Park City's Neighborhoods First Streets Program
Traffic in neighborhoods impacts the quality of life for residents, bicycles, pedestrians, as well as drivers. Throughout Park City, residents are asking the City to reduce speeding traffic in their neighborhoods. For this reason, Neighborhoods First Streets Program (NFSP) was created. Through education, engineering, and enforcement the goal of calmer, safer streets is achievable.
Neighborhoods First Program Goals
- Enhance neighborhood livability and safety by reducing speeding traffic.
- Involve residents and businesses in addressing traffic issues.
- Use clear evidence and documented processes to evaluate and implement traffic calming solutions and measure impacts (i.e., impacts to traffic diversion).
- Incorporate public safety and emergency response interests.
- Improve compliance with posted speed limits, stop signs, and other traffic control devices.
- Educate residents and businesses about available traffic safety measures.
- Balance the transportation needs of the various land uses in and around neighborhoods; and
- Ensure consistency with previously approved Council policy: Complete Streets and People-First Streets.
Let’s work together to put Neighborhoods First!
- Submit a request through the Neighborhoods First portal here.
- Search the status of a submitted request here.
Speed Limit Reduction Program
The City Council had a robust discussion during their 9/15 meeting regarding approaches to lowering speed limits within Park City. This would not impact State Routes 224 and 248. There was strong support for a consistent, lower speed limit across town with ideas between 15 mph and 25 mph proposed.
There was also an option presented of considering certain roads for a higher speed limit on a case-by-case basis and a question of what features on those roads would support (i.e.; commercial districts, no crosswalks, width, on-street parking, driveways, etc.)
As a result of the analysis and Council direction, the Engineering Team recommended a three-tiered speed limit classification system based upon the goal of improving safety and the quality of life for residents on the streets where they live. The City Engineer presented these recommended changes to the City Council at the 10/6 Council meeting, which were approved by City Council. Please find the staff report here. View a map of approved speed limit reductions here. View the complete street-by-street list of speed limit recommendations here.
The following speed-limit reduction recommendations were based on a review of the existing roadway network, resident feedback, and several professional transportation studies:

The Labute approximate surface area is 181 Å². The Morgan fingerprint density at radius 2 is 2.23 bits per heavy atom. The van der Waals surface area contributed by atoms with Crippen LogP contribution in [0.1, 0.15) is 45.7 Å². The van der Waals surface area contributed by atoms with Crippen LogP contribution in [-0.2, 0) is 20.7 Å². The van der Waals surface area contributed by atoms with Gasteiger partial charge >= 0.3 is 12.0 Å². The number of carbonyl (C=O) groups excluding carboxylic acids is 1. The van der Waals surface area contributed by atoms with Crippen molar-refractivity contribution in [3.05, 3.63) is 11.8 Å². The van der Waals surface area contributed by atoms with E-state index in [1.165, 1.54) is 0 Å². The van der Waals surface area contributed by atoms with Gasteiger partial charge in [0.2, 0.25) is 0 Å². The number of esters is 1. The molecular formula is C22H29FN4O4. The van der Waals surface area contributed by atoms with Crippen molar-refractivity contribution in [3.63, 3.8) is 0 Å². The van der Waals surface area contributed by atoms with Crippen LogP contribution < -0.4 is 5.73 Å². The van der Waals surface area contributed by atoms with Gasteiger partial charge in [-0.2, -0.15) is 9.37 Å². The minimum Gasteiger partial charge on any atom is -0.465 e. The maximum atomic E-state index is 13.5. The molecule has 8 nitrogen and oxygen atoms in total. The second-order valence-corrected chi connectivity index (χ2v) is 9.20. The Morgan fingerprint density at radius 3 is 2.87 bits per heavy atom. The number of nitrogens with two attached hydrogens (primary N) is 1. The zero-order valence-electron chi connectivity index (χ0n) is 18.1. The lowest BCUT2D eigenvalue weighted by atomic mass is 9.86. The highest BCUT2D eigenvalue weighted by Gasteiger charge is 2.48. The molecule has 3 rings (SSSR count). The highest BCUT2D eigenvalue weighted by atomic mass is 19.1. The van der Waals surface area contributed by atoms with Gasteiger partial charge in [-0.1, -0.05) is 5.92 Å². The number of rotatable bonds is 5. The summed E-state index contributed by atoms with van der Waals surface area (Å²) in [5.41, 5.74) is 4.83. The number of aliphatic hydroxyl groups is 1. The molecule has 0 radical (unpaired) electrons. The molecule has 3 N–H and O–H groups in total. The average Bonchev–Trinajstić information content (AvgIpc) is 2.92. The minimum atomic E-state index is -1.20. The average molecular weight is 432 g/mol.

- Lower the posted speed limit on most roadways within Park City’s Historic District (HD), except Swede Alley and a section of Park Avenue, from 20 MPH down to 15 MPH;
- Lower the posted speed limit on roadways defined as ‘Minor Collectors’ from 25 to 20 MPH; and
- Maintain the current posted 25 MPH speed limit on roads defined as ‘Major Collectors’
Concerns related to the new speed limits can be submitted to the Neighborhood’s First Streets program. Speed and roadway geometric data will be collected, analyzed, and recommendations related to traffic calming will be evaluated.
- Neighborhoods First Streets Program Chair - Becky Gutknecht (Non-Voting)
- Park City Engineering Department - John Robertson
- Park City Fire District - Mike Owens
- Park City Police Department - Lieutenant Rob McKinney
- Park City Public Works Department - Troy Dayley
- Park City Transportation Department - Hannah Pack
- Park City Resident Advocate - Michelle Downard
- Park City Resident - Carolyn Murray
- Summit County Government Representative - Brandon Brady
How do I make a request for traffic calming with Neighborhoods First/the NTMP?
If you have a traffic calming concern or request, please go to the Neighborhoods First Portal. For questions email email@example.com. To search status of submitted requests go here. Office hours are Monday through Friday, 8:00 am to 5:00 pm.
Why can't I get a “Children at Play Sign” installed in my neighborhood?
A “Children at Play” sign is a non-conforming sign identifying where children are playing. Federal Standards discourage the use of “Children at Play” signs. There is a widespread false belief that these traffic signs provide added protection, however studies have shown there is no long-term reduction in speed. For this reason, Safe Streets does not support the installation of “Children at Play” signs, but we do recommend if residents are concerned, they should purchase a “Children at Play” sandwich board or sign for display in their yard.
Can I lower the speed limit on my street?
Citizens frequently request 10 mph speed limit signs on residential streets where children are playing. The unposted speed limit on a residential street is automatically 25 mph and can be enforced. The City cannot post 10 mph speed limits because the posting of such signs by a local government agency is considered a speed trap and therefore makes enforcement of such limits illegal.
Can I get speed humps for my street?
Although speed humps are gaining national attention as a means of traffic calming there are numerous cases across the country where speed humps have been installed and later removed, as the desired effect was not obtained. A speed hump for a public street is significantly different than what you see in a private parking lot. The small four inch wide and two-inch high bump that grabs your attention in the parking lot is not allowed on a public street primarily for snow removal, but also for safety and liability reasons. While speed humps may slow down most drivers, a percentage of drivers will still travel at a high rate of speed in between the humps or occasionally do not slow down at all for the hump itself. For these reasons, the City promotes other traffic calming measures rather than humps.